05.16.13 8:45 AM ET
Reza Aramesh and the Eroticism of Violence
Mixing war photography, Renaissance-style sculpture, and peep-shows, Iranian-born artist Reza Aramesh has brought to New York a poignant series of installations forcing the viewer to confront assumptions about violence, culture and sex. With images taken from war photography, and made from handcrafted lime-wood and then painted with polychrome, the busts will be installed in five nightclubs in NYC: Marquee, No. 8, Santos Party House, Sugarland, and Bossa Nova Civic Club.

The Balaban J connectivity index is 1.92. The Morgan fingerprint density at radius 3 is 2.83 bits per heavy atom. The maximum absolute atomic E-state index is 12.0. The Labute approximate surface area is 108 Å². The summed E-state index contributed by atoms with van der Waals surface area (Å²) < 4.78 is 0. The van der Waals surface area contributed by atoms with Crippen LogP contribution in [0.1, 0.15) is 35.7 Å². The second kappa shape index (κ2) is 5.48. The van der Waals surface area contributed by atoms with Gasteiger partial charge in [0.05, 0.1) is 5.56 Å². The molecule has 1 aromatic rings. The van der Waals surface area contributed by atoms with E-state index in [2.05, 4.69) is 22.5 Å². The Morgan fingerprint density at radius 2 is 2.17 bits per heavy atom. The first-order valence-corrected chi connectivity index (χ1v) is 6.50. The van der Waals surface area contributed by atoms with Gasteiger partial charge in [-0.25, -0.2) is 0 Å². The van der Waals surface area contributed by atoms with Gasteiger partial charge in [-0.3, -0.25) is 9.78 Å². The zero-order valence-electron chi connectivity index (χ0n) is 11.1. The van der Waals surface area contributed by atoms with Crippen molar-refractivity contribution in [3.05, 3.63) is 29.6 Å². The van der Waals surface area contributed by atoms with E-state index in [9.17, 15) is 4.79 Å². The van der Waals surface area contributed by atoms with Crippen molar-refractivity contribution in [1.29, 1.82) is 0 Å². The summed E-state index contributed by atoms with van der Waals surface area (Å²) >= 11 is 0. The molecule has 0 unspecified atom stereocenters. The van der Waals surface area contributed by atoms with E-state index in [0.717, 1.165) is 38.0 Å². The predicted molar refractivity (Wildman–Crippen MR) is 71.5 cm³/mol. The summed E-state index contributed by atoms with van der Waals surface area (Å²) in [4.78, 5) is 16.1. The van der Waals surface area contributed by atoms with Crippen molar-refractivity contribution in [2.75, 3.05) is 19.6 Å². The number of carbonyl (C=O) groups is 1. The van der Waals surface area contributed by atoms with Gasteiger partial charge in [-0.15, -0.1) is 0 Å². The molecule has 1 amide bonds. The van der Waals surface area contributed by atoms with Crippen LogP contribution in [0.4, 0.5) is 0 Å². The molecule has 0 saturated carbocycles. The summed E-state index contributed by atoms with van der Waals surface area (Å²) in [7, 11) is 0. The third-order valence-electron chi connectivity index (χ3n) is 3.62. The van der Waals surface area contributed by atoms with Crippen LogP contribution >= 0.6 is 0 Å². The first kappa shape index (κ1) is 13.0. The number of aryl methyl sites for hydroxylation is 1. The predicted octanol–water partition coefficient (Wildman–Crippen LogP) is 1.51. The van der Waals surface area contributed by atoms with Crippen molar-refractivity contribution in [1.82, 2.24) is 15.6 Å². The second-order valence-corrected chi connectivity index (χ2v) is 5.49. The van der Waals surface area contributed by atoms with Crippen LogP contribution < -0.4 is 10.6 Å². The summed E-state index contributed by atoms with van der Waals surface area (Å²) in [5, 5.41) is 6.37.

The men depicted in the sculptures are erotic not only in their physique and pose, but also because Aramesh has designed them to be viewed through a box with holes -- evoking an illicit feeling associated with pornography or peep shows. Also of note for the works are the plinths upon which the scultpures rest. Not merely slabs showcasing the sculptures, the plinths are covered in graffiti by New York-based Jason Castro.
Pictured above are the truly powerful sculptures, provacatively questioning how people in the modern world experience war through media. Of note in particular is the sad, lingering air around Dying Iranian Solder, 1987.